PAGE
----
Actually, I think you are wrong on that. In the US, because it has three wheels it is technically a motorcycle and not a car. As a result the legal requirements are much lower. My neighbor made himself a commuting vehicle to cut down on gas consumption. He chose a tadpole trike design in part because he knew he could not get a home-built certified if it had four wheels.

Have you asked him how it's working out?

I think a lot of people toy with this option ( I do..) , but want to hear how the 'road tests' are going for those already out there.


As far as I know it is working fine. At the moment the vehicle is in pieces in his shop, but he commuted with it all summer and fall until he decided to make some changes. It is basically a small motorcycle with a two wheel front suspension. It has a body made out of cedar strips that fully encloses the body and makes it aerodynamic. He tells me it is better than a prius with one person, but not as good as a prius with four in it. Apparently people generally respect him, and he hasn't felt uncomfortable driving it. Of course he is commuting on back roads in rural Vermont.

Not bad.

Of course, there's Rural VT and there's Rural VT. If he's in Brattleboro, I wouldn't expect much trouble.. but be careful going over to Keene NH, some of those pickup drivers are having trouble seeing smaller vehicles through all the 'Calvin peeing' stickers.


Hi jmygann,

Cool link. I guess it is kind of sad that we don't see a hotbed of this kind of development here in the land of "unexcelled innovation leadership". But, we do create really fearsome grills on the front ends of SUVs.

For those people that can't ride bicyles, and need a way to get around, a small 2 seater would work wonders, if it were cheap enough. As others have said, The US has to many extra things they have to add to a car for it to be safe, and that will undermine the whole part of being cheap and easy.

If It ever came to having one around here I would love to have one handy. I am very far on the underside of the income brackets and might not be able to buy one anyway, but I'd sure like to see them on the road.

It would make parking and being able to get out of a car a lot easier. It seems that parking spaces have gotten smaller lately.

Every time I see myself riding in a small car, I can hear the crunch of an accident in my head remembering several I have had when other people have hit me. That is one reason getting past the US safety laws will be hard for the newer small car designs.


- It is large and heavy enough to kill whoever it hits. Fragile enough to allow whoever rides in it to be killed when hit by something bigger.

- It will need a noisemaker ... for 'safety'. What an improvement.

- It will need good roads made out of asphalt, large enough so that twenty can pass easily, with the multitude of parking spaces.

- Having these around for 'in- town use' will certainly cut the wear and tear on existing vehicles so those will be around much longer.

- There will have to be carbon emitting factories to build these with energy gobbling robots and whatnot. There will need to be large, ocean- going ships to carry them from China, where they will all be made.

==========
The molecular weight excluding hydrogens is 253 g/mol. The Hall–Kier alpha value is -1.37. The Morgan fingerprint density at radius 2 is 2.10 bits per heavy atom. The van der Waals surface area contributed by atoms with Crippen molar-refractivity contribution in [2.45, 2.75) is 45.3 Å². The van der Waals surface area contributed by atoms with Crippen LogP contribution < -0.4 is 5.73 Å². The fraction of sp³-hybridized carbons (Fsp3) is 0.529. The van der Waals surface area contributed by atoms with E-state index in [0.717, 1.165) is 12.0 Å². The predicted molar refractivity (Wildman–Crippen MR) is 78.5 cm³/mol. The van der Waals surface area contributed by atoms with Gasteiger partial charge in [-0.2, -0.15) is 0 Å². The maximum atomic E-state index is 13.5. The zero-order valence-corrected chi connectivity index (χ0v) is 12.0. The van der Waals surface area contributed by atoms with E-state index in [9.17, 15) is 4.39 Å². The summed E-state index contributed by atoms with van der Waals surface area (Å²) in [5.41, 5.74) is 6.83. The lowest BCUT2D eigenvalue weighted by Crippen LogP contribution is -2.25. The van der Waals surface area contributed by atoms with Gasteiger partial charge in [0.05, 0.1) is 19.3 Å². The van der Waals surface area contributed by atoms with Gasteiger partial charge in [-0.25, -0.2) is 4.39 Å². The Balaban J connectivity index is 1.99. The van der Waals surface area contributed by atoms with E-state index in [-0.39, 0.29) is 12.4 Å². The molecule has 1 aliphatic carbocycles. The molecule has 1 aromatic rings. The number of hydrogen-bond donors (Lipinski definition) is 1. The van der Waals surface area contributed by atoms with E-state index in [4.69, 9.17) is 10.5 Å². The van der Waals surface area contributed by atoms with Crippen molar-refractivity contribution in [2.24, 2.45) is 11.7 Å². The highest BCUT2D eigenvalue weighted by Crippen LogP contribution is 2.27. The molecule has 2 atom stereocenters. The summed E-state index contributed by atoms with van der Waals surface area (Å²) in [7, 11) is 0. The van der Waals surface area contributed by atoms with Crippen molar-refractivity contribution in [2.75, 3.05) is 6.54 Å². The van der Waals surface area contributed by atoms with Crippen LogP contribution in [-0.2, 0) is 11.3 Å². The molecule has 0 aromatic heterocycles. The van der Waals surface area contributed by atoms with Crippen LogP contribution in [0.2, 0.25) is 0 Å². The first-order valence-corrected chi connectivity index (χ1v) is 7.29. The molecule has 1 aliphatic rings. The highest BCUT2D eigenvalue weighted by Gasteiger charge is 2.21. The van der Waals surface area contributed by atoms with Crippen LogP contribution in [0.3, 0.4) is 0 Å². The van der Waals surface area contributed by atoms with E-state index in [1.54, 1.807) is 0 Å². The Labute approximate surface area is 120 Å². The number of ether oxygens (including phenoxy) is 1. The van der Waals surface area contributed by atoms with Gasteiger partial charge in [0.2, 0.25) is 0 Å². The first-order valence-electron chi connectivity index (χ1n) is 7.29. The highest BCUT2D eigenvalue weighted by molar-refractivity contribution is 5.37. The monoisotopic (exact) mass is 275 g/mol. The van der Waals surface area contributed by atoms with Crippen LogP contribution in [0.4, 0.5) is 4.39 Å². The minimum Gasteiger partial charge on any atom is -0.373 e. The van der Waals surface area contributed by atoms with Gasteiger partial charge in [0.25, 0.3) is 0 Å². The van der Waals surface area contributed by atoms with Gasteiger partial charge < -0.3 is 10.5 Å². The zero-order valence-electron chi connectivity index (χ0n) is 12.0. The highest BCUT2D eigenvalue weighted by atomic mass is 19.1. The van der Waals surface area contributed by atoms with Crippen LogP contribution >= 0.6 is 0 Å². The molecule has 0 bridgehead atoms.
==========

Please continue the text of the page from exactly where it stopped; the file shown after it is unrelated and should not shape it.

- The balance of trade issue will be resolved, of course. China will be back to lending American consumers hundreds of billions of dollars so that the Americans can afford to buy ... not!!

- The intended users will be too fat to be able to get inside. Once inside, the combined weight will be equal to a current car.

- Add to the 'clients' the required suspensions, brakes, A/C, heaters, instruments, seats and sound proofing. These would be large, heavy road vehicles.

- Every where post- modern American looks there will be millions of ugly little scurrying blobs scarifying the landscape, running like rats from sea to sea. The small handful of makers will be 'rich' while the great mass of users will be debt slaves. They will spend their days isolated within their battery powered cocoons, saturated with advertising and propaganda.

Ugh, hasn't there been enough lazy mans' 'progress'? When are smart people going to learn?

Jeez ...

Hi Steve,

They will spend their days isolated within their battery powered cocoons

This is a big reason that I like to travel by bicycle (in safe rural places) because my interaction with nature and local people is some much more satisfying than travel in a motor vehicle.

I've noticed that while traveling (by bike) in tourist areas, how isolated the "tour bus people" are from the local folks. Of course we have an unusual bike that attracts a lot of attention - but, it really is fun to have this "ice breaker" to get into fun interactions with strangers. The bus people just mill about in this odd sort of cocoon of their own.

The movie "The Reader" has an interesting little scene where taking a vacation automatically meant getting on a bike to tour into the country side.

Wow! What an Amazing post, Steve!

It goes to prove that if we try hard enough, we can find something negative to say about ANYTHING!

(While you have clearly reached a personal best and listed no less than 9 separate negatives against making a vehicle that works to help people 'get there' with 80% less energy, with far fewer produced materials carried on those wheels.)

jokuhl - Your cheerleading is getting old. When ever someone points out that if we do not address the global issue of growth, which most techno fixes are all about, you whine about them not jumping on the band wagon. Yes there is no silver bullet. It will be a thousand lead BBs that end up killing us because we were to impressed with our cleaverness to actually address the big issues.